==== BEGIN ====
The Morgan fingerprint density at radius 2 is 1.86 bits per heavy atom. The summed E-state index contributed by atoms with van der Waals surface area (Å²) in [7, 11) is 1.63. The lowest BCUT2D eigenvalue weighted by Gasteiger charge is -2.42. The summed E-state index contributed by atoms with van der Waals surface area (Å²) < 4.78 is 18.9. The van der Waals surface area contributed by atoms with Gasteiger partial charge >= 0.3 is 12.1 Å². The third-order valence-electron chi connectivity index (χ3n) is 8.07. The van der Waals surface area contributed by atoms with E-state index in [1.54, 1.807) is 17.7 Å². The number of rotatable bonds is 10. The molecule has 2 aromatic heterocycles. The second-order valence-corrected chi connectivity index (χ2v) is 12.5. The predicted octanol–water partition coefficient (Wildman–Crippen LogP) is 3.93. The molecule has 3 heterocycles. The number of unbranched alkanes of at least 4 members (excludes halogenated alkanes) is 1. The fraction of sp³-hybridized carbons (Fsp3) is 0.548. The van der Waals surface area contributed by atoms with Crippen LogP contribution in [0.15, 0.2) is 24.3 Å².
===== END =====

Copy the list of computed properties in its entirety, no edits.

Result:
The Morgan fingerprint density at radius 2 is 1.86 bits per heavy atom. The summed E-state index contributed by atoms with van der Waals surface area (Å²) in [7, 11) is 1.63. The lowest BCUT2D eigenvalue weighted by Gasteiger charge is -2.42. The summed E-state index contributed by atoms with van der Waals surface area (Å²) < 4.78 is 18.9. The van der Waals surface area contributed by atoms with Gasteiger partial charge >= 0.3 is 12.1 Å². The third-order valence-electron chi connectivity index (χ3n) is 8.07. The van der Waals surface area contributed by atoms with E-state index in [1.54, 1.807) is 17.7 Å². The number of rotatable bonds is 10. The molecule has 2 aromatic heterocycles. The second-order valence-corrected chi connectivity index (χ2v) is 12.5. The predicted octanol–water partition coefficient (Wildman–Crippen LogP) is 3.93. The molecule has 3 heterocycles. The number of unbranched alkanes of at least 4 members (excludes halogenated alkanes) is 1. The fraction of sp³-hybridized carbons (Fsp3) is 0.548. The van der Waals surface area contributed by atoms with Crippen LogP contribution in [0.15, 0.2) is 24.3 Å².